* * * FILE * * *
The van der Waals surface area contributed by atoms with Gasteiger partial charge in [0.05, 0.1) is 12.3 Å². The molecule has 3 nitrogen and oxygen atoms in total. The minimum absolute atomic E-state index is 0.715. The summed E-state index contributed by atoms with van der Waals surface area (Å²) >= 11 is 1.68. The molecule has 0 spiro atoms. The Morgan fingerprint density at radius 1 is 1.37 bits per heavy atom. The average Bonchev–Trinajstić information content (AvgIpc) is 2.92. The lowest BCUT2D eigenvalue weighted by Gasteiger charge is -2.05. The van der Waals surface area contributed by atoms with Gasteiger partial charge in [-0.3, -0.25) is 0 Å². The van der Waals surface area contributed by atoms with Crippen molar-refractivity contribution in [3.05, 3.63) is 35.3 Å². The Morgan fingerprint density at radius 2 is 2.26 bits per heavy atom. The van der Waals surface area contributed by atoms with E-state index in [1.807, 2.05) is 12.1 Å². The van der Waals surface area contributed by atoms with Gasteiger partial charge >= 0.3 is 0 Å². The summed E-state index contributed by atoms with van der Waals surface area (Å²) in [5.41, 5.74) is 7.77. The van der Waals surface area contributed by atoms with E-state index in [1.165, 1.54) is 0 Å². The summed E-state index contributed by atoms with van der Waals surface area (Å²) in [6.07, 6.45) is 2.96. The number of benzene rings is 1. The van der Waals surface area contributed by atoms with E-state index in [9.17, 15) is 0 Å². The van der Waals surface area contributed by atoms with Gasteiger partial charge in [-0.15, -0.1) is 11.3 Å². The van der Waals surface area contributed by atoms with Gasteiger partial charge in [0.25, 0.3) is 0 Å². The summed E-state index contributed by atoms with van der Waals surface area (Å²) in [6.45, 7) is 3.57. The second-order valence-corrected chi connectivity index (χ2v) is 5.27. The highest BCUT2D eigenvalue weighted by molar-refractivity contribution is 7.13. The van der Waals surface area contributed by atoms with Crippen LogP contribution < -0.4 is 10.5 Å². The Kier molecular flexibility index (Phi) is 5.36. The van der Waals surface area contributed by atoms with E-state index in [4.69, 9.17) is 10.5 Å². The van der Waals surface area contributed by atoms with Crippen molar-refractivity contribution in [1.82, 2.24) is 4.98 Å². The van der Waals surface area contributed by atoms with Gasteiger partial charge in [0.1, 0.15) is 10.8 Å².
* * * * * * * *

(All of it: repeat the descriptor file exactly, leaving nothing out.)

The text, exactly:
The van der Waals surface area contributed by atoms with Gasteiger partial charge in [0.05, 0.1) is 12.3 Å². The molecule has 3 nitrogen and oxygen atoms in total. The minimum absolute atomic E-state index is 0.715. The summed E-state index contributed by atoms with van der Waals surface area (Å²) >= 11 is 1.68. The molecule has 0 spiro atoms. The Morgan fingerprint density at radius 1 is 1.37 bits per heavy atom. The average Bonchev–Trinajstić information content (AvgIpc) is 2.92. The lowest BCUT2D eigenvalue weighted by Gasteiger charge is -2.05. The van der Waals surface area contributed by atoms with Gasteiger partial charge in [-0.3, -0.25) is 0 Å². The van der Waals surface area contributed by atoms with Crippen molar-refractivity contribution in [3.05, 3.63) is 35.3 Å². The Morgan fingerprint density at radius 2 is 2.26 bits per heavy atom. The van der Waals surface area contributed by atoms with E-state index in [1.807, 2.05) is 12.1 Å². The van der Waals surface area contributed by atoms with Gasteiger partial charge >= 0.3 is 0 Å². The summed E-state index contributed by atoms with van der Waals surface area (Å²) in [5.41, 5.74) is 7.77. The van der Waals surface area contributed by atoms with E-state index in [1.165, 1.54) is 0 Å². The summed E-state index contributed by atoms with van der Waals surface area (Å²) in [6.07, 6.45) is 2.96. The number of benzene rings is 1. The van der Waals surface area contributed by atoms with E-state index in [9.17, 15) is 0 Å². The van der Waals surface area contributed by atoms with Gasteiger partial charge in [-0.15, -0.1) is 11.3 Å². The van der Waals surface area contributed by atoms with Gasteiger partial charge in [0.25, 0.3) is 0 Å². The summed E-state index contributed by atoms with van der Waals surface area (Å²) in [6.45, 7) is 3.57. The second-order valence-corrected chi connectivity index (χ2v) is 5.27. The highest BCUT2D eigenvalue weighted by molar-refractivity contribution is 7.13. The van der Waals surface area contributed by atoms with Crippen LogP contribution < -0.4 is 10.5 Å². The Kier molecular flexibility index (Phi) is 5.36. The van der Waals surface area contributed by atoms with E-state index in [4.69, 9.17) is 10.5 Å². The van der Waals surface area contributed by atoms with Crippen molar-refractivity contribution in [1.82, 2.24) is 4.98 Å². The van der Waals surface area contributed by atoms with Gasteiger partial charge in [0.1, 0.15) is 10.8 Å².